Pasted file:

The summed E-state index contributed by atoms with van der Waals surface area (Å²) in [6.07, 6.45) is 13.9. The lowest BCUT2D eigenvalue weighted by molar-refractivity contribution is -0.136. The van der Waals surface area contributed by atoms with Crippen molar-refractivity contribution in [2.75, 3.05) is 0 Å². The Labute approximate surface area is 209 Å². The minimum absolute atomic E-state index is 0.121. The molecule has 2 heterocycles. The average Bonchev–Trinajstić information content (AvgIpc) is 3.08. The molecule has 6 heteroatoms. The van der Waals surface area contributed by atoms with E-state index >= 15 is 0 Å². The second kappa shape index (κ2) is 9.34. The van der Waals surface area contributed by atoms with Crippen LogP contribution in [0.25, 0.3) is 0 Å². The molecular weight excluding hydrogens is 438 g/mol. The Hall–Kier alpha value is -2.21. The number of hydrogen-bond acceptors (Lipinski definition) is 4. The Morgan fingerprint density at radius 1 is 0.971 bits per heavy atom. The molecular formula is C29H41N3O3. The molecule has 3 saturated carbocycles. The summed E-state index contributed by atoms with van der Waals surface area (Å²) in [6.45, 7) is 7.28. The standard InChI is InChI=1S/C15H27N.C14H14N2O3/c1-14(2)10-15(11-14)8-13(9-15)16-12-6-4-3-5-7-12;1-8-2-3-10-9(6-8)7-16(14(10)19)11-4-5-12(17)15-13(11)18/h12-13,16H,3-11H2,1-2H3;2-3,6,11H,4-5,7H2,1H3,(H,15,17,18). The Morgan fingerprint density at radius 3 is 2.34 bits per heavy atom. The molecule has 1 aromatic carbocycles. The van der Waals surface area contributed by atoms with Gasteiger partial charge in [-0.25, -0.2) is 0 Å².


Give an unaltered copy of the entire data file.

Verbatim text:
The summed E-state index contributed by atoms with van der Waals surface area (Å²) in [6.07, 6.45) is 13.9. The lowest BCUT2D eigenvalue weighted by molar-refractivity contribution is -0.136. The van der Waals surface area contributed by atoms with Crippen molar-refractivity contribution in [2.75, 3.05) is 0 Å². The Labute approximate surface area is 209 Å². The minimum absolute atomic E-state index is 0.121. The molecule has 2 heterocycles. The average Bonchev–Trinajstić information content (AvgIpc) is 3.08. The molecule has 6 heteroatoms. The van der Waals surface area contributed by atoms with E-state index >= 15 is 0 Å². The second kappa shape index (κ2) is 9.34. The van der Waals surface area contributed by atoms with Crippen LogP contribution in [0.25, 0.3) is 0 Å². The molecular weight excluding hydrogens is 438 g/mol. The Hall–Kier alpha value is -2.21. The number of hydrogen-bond acceptors (Lipinski definition) is 4. The Morgan fingerprint density at radius 1 is 0.971 bits per heavy atom. The molecular formula is C29H41N3O3. The molecule has 3 saturated carbocycles. The summed E-state index contributed by atoms with van der Waals surface area (Å²) in [6.45, 7) is 7.28. The standard InChI is InChI=1S/C15H27N.C14H14N2O3/c1-14(2)10-15(11-14)8-13(9-15)16-12-6-4-3-5-7-12;1-8-2-3-10-9(6-8)7-16(14(10)19)11-4-5-12(17)15-13(11)18/h12-13,16H,3-11H2,1-2H3;2-3,6,11H,4-5,7H2,1H3,(H,15,17,18). The Morgan fingerprint density at radius 3 is 2.34 bits per heavy atom. The molecule has 1 aromatic carbocycles. The van der Waals surface area contributed by atoms with Gasteiger partial charge in [-0.25, -0.2) is 0 Å².